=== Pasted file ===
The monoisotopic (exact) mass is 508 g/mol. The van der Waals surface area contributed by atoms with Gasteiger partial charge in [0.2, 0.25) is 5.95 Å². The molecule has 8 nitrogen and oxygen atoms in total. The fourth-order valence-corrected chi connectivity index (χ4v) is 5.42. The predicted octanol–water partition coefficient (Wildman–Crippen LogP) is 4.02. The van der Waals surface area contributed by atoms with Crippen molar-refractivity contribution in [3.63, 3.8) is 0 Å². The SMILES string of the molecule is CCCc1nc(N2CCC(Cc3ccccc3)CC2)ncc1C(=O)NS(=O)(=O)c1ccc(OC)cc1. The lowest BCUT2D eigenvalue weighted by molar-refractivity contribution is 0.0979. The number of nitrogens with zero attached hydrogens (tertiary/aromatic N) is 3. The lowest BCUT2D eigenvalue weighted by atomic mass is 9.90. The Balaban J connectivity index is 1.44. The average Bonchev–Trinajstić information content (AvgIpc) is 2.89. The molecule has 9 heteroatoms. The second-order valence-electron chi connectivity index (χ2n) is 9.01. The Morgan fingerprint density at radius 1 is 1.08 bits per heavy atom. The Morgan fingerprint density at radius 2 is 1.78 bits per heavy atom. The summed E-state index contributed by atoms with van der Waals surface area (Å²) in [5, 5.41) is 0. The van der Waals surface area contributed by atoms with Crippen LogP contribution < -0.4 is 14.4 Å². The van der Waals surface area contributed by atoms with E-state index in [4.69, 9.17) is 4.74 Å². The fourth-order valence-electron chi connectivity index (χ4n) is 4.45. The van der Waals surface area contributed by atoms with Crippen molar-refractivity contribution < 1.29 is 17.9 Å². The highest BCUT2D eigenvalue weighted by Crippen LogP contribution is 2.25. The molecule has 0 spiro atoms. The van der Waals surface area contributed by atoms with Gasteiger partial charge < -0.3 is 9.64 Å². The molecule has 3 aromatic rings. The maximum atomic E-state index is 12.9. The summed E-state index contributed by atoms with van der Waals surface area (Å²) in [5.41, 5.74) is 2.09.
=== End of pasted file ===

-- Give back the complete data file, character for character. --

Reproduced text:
The monoisotopic (exact) mass is 508 g/mol. The van der Waals surface area contributed by atoms with Gasteiger partial charge in [0.2, 0.25) is 5.95 Å². The molecule has 8 nitrogen and oxygen atoms in total. The fourth-order valence-corrected chi connectivity index (χ4v) is 5.42. The predicted octanol–water partition coefficient (Wildman–Crippen LogP) is 4.02. The van der Waals surface area contributed by atoms with Crippen molar-refractivity contribution in [3.63, 3.8) is 0 Å². The SMILES string of the molecule is CCCc1nc(N2CCC(Cc3ccccc3)CC2)ncc1C(=O)NS(=O)(=O)c1ccc(OC)cc1. The lowest BCUT2D eigenvalue weighted by molar-refractivity contribution is 0.0979. The number of nitrogens with zero attached hydrogens (tertiary/aromatic N) is 3. The lowest BCUT2D eigenvalue weighted by atomic mass is 9.90. The Balaban J connectivity index is 1.44. The average Bonchev–Trinajstić information content (AvgIpc) is 2.89. The molecule has 9 heteroatoms. The second-order valence-electron chi connectivity index (χ2n) is 9.01. The Morgan fingerprint density at radius 1 is 1.08 bits per heavy atom. The Morgan fingerprint density at radius 2 is 1.78 bits per heavy atom. The summed E-state index contributed by atoms with van der Waals surface area (Å²) in [5, 5.41) is 0. The van der Waals surface area contributed by atoms with Crippen LogP contribution < -0.4 is 14.4 Å². The van der Waals surface area contributed by atoms with E-state index in [4.69, 9.17) is 4.74 Å². The fourth-order valence-electron chi connectivity index (χ4n) is 4.45. The van der Waals surface area contributed by atoms with Crippen molar-refractivity contribution < 1.29 is 17.9 Å². The highest BCUT2D eigenvalue weighted by Crippen LogP contribution is 2.25. The molecule has 0 spiro atoms. The van der Waals surface area contributed by atoms with Gasteiger partial charge < -0.3 is 9.64 Å². The molecule has 3 aromatic rings. The maximum atomic E-state index is 12.9. The summed E-state index contributed by atoms with van der Waals surface area (Å²) in [5.41, 5.74) is 2.09.